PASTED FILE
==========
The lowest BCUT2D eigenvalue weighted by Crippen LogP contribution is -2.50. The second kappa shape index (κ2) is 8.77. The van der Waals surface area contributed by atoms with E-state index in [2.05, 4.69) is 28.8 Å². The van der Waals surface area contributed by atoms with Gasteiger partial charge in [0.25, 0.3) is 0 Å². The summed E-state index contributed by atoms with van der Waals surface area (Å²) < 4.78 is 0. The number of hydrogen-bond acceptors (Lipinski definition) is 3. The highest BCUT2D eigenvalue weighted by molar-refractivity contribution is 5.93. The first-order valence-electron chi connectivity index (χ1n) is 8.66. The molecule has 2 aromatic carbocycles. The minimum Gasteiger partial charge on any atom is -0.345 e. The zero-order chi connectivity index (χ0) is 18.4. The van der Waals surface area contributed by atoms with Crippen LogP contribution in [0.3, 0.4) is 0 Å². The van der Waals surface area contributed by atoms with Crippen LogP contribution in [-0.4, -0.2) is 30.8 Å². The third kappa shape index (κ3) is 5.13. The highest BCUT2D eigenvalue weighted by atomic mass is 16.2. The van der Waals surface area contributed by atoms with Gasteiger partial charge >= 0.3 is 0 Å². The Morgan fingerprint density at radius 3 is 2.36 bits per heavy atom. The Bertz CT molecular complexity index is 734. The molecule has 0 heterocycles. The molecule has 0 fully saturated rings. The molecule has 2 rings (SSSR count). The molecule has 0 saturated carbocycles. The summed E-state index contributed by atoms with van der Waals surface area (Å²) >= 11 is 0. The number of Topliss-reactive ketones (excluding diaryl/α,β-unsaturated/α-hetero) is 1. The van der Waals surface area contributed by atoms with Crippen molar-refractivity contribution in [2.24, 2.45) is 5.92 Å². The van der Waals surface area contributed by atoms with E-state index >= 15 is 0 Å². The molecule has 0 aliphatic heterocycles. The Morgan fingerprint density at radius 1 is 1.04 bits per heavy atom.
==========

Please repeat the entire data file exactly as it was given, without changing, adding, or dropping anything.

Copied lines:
The lowest BCUT2D eigenvalue weighted by Crippen LogP contribution is -2.50. The second kappa shape index (κ2) is 8.77. The van der Waals surface area contributed by atoms with E-state index in [2.05, 4.69) is 28.8 Å². The van der Waals surface area contributed by atoms with Gasteiger partial charge in [0.25, 0.3) is 0 Å². The summed E-state index contributed by atoms with van der Waals surface area (Å²) < 4.78 is 0. The number of hydrogen-bond acceptors (Lipinski definition) is 3. The highest BCUT2D eigenvalue weighted by molar-refractivity contribution is 5.93. The first-order valence-electron chi connectivity index (χ1n) is 8.66. The molecule has 2 aromatic carbocycles. The minimum Gasteiger partial charge on any atom is -0.345 e. The zero-order chi connectivity index (χ0) is 18.4. The van der Waals surface area contributed by atoms with Crippen LogP contribution in [0.3, 0.4) is 0 Å². The van der Waals surface area contributed by atoms with Crippen LogP contribution in [-0.4, -0.2) is 30.8 Å². The third kappa shape index (κ3) is 5.13. The highest BCUT2D eigenvalue weighted by atomic mass is 16.2. The van der Waals surface area contributed by atoms with Gasteiger partial charge >= 0.3 is 0 Å². The Morgan fingerprint density at radius 3 is 2.36 bits per heavy atom. The Bertz CT molecular complexity index is 734. The molecule has 0 heterocycles. The molecule has 0 fully saturated rings. The molecule has 2 rings (SSSR count). The molecule has 0 saturated carbocycles. The summed E-state index contributed by atoms with van der Waals surface area (Å²) >= 11 is 0. The number of Topliss-reactive ketones (excluding diaryl/α,β-unsaturated/α-hetero) is 1. The van der Waals surface area contributed by atoms with Crippen molar-refractivity contribution in [2.24, 2.45) is 5.92 Å². The van der Waals surface area contributed by atoms with E-state index >= 15 is 0 Å². The molecule has 0 aliphatic heterocycles. The Morgan fingerprint density at radius 1 is 1.04 bits per heavy atom.